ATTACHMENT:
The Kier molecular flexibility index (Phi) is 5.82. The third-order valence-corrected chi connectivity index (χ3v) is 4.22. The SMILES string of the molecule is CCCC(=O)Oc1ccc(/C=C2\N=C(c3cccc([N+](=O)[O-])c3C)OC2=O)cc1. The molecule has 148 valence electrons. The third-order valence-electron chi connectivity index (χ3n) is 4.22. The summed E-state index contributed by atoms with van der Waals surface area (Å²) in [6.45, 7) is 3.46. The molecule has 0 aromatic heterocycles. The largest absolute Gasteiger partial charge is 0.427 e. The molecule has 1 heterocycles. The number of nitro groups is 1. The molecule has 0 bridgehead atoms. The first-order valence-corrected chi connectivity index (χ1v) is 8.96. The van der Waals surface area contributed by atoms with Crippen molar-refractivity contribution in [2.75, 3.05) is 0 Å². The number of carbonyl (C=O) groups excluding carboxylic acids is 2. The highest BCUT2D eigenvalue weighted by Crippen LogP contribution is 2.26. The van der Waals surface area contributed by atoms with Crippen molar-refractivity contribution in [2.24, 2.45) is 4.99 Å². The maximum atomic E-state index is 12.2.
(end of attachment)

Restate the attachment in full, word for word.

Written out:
The Kier molecular flexibility index (Phi) is 5.82. The third-order valence-corrected chi connectivity index (χ3v) is 4.22. The SMILES string of the molecule is CCCC(=O)Oc1ccc(/C=C2\N=C(c3cccc([N+](=O)[O-])c3C)OC2=O)cc1. The molecule has 148 valence electrons. The third-order valence-electron chi connectivity index (χ3n) is 4.22. The summed E-state index contributed by atoms with van der Waals surface area (Å²) in [6.45, 7) is 3.46. The molecule has 0 aromatic heterocycles. The largest absolute Gasteiger partial charge is 0.427 e. The molecule has 1 heterocycles. The number of nitro groups is 1. The molecule has 0 bridgehead atoms. The first-order valence-corrected chi connectivity index (χ1v) is 8.96. The van der Waals surface area contributed by atoms with Crippen molar-refractivity contribution in [2.75, 3.05) is 0 Å². The number of carbonyl (C=O) groups excluding carboxylic acids is 2. The highest BCUT2D eigenvalue weighted by Crippen LogP contribution is 2.26. The van der Waals surface area contributed by atoms with Crippen molar-refractivity contribution in [2.24, 2.45) is 4.99 Å². The maximum atomic E-state index is 12.2.